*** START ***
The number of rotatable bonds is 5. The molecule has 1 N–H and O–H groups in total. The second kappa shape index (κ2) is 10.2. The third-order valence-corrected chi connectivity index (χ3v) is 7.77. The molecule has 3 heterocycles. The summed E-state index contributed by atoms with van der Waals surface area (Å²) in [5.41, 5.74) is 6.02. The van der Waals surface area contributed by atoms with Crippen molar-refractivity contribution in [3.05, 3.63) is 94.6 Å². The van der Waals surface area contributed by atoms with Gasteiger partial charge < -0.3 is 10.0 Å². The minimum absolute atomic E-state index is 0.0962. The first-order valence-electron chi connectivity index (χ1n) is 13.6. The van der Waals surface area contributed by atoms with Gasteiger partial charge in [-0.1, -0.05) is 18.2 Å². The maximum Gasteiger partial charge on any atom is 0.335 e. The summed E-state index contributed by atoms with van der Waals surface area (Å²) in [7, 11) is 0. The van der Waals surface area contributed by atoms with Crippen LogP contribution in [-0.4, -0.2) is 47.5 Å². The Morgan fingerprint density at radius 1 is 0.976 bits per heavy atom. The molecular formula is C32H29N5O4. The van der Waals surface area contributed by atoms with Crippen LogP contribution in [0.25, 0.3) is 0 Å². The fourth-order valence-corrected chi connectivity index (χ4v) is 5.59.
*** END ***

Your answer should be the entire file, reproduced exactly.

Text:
The number of rotatable bonds is 5. The molecule has 1 N–H and O–H groups in total. The second kappa shape index (κ2) is 10.2. The third-order valence-corrected chi connectivity index (χ3v) is 7.77. The molecule has 3 heterocycles. The summed E-state index contributed by atoms with van der Waals surface area (Å²) in [5.41, 5.74) is 6.02. The van der Waals surface area contributed by atoms with Crippen molar-refractivity contribution in [3.05, 3.63) is 94.6 Å². The van der Waals surface area contributed by atoms with Gasteiger partial charge < -0.3 is 10.0 Å². The minimum absolute atomic E-state index is 0.0962. The first-order valence-electron chi connectivity index (χ1n) is 13.6. The van der Waals surface area contributed by atoms with Gasteiger partial charge in [-0.1, -0.05) is 18.2 Å². The maximum Gasteiger partial charge on any atom is 0.335 e. The summed E-state index contributed by atoms with van der Waals surface area (Å²) in [7, 11) is 0. The van der Waals surface area contributed by atoms with Crippen LogP contribution in [-0.4, -0.2) is 47.5 Å². The Morgan fingerprint density at radius 1 is 0.976 bits per heavy atom. The molecular formula is C32H29N5O4. The van der Waals surface area contributed by atoms with Crippen LogP contribution in [0.25, 0.3) is 0 Å². The fourth-order valence-corrected chi connectivity index (χ4v) is 5.59.